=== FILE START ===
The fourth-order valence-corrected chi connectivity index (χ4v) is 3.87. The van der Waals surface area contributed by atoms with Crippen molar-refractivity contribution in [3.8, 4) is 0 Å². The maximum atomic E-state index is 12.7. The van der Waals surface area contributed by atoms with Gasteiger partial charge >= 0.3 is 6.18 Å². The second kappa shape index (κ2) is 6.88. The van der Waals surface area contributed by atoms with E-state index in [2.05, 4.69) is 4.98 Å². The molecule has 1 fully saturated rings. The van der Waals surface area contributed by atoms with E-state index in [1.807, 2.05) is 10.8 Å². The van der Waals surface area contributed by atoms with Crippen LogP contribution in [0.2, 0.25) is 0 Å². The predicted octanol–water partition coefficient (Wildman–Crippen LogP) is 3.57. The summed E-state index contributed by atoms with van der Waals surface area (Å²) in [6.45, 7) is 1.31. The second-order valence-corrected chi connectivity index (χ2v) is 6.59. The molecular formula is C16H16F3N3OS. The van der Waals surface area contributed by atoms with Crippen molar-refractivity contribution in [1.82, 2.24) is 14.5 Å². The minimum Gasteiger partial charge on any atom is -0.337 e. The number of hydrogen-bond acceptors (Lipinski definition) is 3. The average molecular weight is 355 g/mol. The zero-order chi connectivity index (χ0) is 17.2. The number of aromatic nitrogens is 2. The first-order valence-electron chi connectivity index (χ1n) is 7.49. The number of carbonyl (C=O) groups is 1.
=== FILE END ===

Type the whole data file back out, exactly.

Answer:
The fourth-order valence-corrected chi connectivity index (χ4v) is 3.87. The van der Waals surface area contributed by atoms with Crippen molar-refractivity contribution in [3.8, 4) is 0 Å². The maximum atomic E-state index is 12.7. The van der Waals surface area contributed by atoms with Gasteiger partial charge >= 0.3 is 6.18 Å². The second kappa shape index (κ2) is 6.88. The van der Waals surface area contributed by atoms with E-state index in [2.05, 4.69) is 4.98 Å². The molecule has 1 fully saturated rings. The van der Waals surface area contributed by atoms with E-state index in [1.807, 2.05) is 10.8 Å². The van der Waals surface area contributed by atoms with Crippen LogP contribution in [0.2, 0.25) is 0 Å². The predicted octanol–water partition coefficient (Wildman–Crippen LogP) is 3.57. The summed E-state index contributed by atoms with van der Waals surface area (Å²) in [6.45, 7) is 1.31. The second-order valence-corrected chi connectivity index (χ2v) is 6.59. The molecular formula is C16H16F3N3OS. The van der Waals surface area contributed by atoms with Crippen molar-refractivity contribution in [1.82, 2.24) is 14.5 Å². The minimum Gasteiger partial charge on any atom is -0.337 e. The number of hydrogen-bond acceptors (Lipinski definition) is 3. The average molecular weight is 355 g/mol. The zero-order chi connectivity index (χ0) is 17.2. The number of aromatic nitrogens is 2. The first-order valence-electron chi connectivity index (χ1n) is 7.49. The number of carbonyl (C=O) groups is 1.